There may be a sixth basic taste: starchiness


Originally published at:


This is a post that will really stick to your ribs.


“Other researchers’ candidates for a sixth basic taste include fat…”

There’s a big butt joke in there somewhere…


There’s a “Yo’ mama” joke in there somewhere…


In school we were taught there were four basic tastes. Then there were five. Now there are six.

I have a bad feeling where this is headed.


Yeah, we were taught the map of the tongue as well, never mind that it was complete nonsense.


Making fun of foriegn sounding words isn’t just childish, it also makes you sound kind of racist as well.


What if there are an infinite number of tastes?


There are only 5 or 6 tastes that taste good. There are other ones that do not like “metallic”, “medicine-ey”, and “awful”. Those are separate tastes, but you just don’t want to encounter them. (“rotten” and “spoiled” might be a part of that list.)


Just wait until the next time I reply “Gesundheit!” to a word that sounds like a sneeze!


Well worth the read


“Unfortunately for YOU, taste scientists, soon the world will never taste your so-called ‘sixth flavor’ AH HA HA HA HA HA”

– fucking anti-carb trend.


I seem to have found a new favorite synonym for gravy.


I will volunteer to taste all the starches to confirm this.


The map is nonsense, but what makes something a basic taste is that you can perceive it using only your tongue.

Are examples that people without a sense of smell can’t taste. Most of us only lack smell when we have a congested or pinched nose, but certain medical conditions can make it more permanently problematic.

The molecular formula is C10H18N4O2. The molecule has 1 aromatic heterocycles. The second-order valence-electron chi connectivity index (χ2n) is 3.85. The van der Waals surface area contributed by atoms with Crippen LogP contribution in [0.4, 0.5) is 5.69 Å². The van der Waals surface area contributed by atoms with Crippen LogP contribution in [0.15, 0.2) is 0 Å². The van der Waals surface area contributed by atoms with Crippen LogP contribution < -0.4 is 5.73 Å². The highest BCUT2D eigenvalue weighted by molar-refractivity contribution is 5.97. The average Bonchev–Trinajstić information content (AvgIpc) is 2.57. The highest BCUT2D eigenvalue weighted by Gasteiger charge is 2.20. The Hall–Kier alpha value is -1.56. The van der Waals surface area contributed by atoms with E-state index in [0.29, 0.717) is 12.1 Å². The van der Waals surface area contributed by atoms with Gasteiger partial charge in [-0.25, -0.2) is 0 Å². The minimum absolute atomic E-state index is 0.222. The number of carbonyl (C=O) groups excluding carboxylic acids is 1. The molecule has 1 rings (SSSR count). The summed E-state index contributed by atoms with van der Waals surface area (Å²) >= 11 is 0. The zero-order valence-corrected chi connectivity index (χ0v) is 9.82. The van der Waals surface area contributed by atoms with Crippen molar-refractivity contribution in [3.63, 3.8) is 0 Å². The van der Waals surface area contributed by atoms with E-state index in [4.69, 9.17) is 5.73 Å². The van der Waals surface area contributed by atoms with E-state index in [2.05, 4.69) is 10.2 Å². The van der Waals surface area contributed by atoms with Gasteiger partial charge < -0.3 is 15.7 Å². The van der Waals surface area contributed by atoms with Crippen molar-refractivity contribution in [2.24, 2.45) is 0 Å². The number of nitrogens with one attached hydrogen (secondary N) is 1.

They also told us that there are five senses, but there are probably at least twenty. Proprioception is a sense, an ever-changing map of where the parts of your body are in relation to one another, which is why you can reliably touch your nose with your eyes closed, and in fact why you can walk. Hunger and thirst are senses, and fullness is another (there are stretch receptors in your stomach, as well as your skeletal muscles). Touch is a constellation of related but different senses: pain, pressure, heat, and itching all have their own pathways. It’s amazingly complicated.


Is this really true? I have a bad chronic itchy skin condition but it (intuitively and unscientifically) feels like just a lower degree of pain. Pressure and heat, when dialed up, also turn into pain. Are there discrete physical nerve paths that somehow overlap? Or do they overlap in the brain where the perception is perceived?


Funny you should ask, because just yesterday I was reading a New Yorker article on the subject, and the researchers said that pain and itch are definitely different pathways.

“You can trade pain for itch, Dong points out: that’s why mice and men both scratch. But it won’t work the other way around: you can pain your itch, but you can’t itch your pain. A signature of itch is that it’s specific to the skin. Your bones can ache, but they can’t itch.”


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